A meteorite collides with the moon and is observed by a Japanese astronomer. (Video)
The space rock created a brief but brilliant flash that was captured from Earth.
On February 23, at 20:14:30.8 Japan Standard Time (equivalent to 7:14 a.m. EST or 1114 GMT), a meteorite hit the moon, resulting in a brief flash on its nightside, which was captured by Daichi Fujii, the curator of the Hiratsuka City Museum. Fujii utilized cameras specifically positioned to track the moon to record the occurrence. According to Fujii, the meteorite seemed to have struck near Ideler L crater, a little northwest of Pitiscus crater.
At an average speed of 30,000 mph (48,280 kph) or 8.3 miles per second (13.4 km/s), meteors generate intense heat upon impact, resulting in craters and a brilliant flash of visible light. These impacts on the moon, if they occur on the lunar nighttime facing Earth and are large enough, can be observed from Earth, as shown in the image captured above. The new crater formed by the meteorite is expected to have a diameter of roughly 12 meters (39 feet) and may be photographed in the future by either NASA’s Lunar Reconnaissance Orbiter or India’s Chandrayaan 2 lunar probe, according to Fujii.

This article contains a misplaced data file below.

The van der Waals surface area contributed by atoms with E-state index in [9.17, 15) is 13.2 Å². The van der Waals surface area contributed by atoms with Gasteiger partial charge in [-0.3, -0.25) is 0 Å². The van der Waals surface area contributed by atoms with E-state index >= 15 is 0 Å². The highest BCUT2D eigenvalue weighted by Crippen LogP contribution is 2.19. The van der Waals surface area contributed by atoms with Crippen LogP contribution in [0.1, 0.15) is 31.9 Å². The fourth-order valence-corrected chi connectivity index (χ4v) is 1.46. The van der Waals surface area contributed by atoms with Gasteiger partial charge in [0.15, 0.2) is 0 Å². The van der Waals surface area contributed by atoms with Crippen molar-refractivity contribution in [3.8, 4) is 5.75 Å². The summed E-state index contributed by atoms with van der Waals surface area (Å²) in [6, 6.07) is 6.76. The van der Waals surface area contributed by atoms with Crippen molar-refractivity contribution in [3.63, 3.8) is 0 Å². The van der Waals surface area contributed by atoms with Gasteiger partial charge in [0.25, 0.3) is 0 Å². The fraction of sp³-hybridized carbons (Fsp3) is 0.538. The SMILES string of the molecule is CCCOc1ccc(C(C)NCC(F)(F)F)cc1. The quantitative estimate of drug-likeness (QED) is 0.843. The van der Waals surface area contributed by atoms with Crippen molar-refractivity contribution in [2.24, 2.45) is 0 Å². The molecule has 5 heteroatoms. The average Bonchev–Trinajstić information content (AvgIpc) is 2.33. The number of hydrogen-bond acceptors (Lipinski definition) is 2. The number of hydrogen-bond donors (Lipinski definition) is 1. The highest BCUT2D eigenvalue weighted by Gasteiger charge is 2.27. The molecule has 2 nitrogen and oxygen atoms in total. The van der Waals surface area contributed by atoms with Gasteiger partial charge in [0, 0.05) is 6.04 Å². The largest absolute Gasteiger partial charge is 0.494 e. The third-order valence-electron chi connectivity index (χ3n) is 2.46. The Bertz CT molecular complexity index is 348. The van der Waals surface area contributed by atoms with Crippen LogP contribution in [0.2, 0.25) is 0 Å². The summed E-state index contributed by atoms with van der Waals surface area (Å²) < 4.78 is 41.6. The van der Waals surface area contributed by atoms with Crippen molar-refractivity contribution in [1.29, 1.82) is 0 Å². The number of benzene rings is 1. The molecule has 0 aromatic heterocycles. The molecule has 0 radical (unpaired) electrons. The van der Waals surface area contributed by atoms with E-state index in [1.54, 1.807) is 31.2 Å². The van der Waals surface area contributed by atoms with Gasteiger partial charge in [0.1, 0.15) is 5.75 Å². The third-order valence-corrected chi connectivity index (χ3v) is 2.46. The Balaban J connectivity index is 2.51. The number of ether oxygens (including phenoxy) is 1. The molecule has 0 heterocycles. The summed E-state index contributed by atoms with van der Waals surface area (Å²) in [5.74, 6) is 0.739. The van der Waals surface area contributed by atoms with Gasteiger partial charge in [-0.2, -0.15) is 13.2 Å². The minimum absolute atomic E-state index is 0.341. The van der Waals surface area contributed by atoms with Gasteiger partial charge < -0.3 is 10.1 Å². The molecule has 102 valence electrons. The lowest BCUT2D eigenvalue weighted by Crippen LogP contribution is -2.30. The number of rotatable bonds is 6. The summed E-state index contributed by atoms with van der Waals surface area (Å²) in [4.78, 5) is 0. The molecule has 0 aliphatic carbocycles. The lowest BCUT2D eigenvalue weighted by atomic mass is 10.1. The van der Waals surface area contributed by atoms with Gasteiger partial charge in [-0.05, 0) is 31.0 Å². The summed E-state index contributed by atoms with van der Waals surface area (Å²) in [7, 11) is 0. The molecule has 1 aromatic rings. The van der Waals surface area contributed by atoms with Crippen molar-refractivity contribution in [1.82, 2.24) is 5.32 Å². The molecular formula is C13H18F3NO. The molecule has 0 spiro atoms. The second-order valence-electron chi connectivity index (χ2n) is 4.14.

— 藤井大地 (@dfuji1) February 24, 2023
While Earth is bombarded by meteors on a daily basis, the majority of them disintegrate upon entering the atmosphere. On the other hand, the moon’s exosphere is very thin, which means that meteors that would not make it through Earth’s atmosphere frequently hit the moon’s surface, giving it its distinct appearance covered in craters. These meteoroids continually strike the lunar surface, sometimes pulverizing it into fine dust, known as lunar soil.
In addition to its aesthetic value, the study of these lunar impacts has scientific significance. By studying the rate of impacts on the moon’s surface, scientists can gain insight into the frequency and intensity of these events, which is particularly relevant as countries like the United States prepare to send humans back to the moon.
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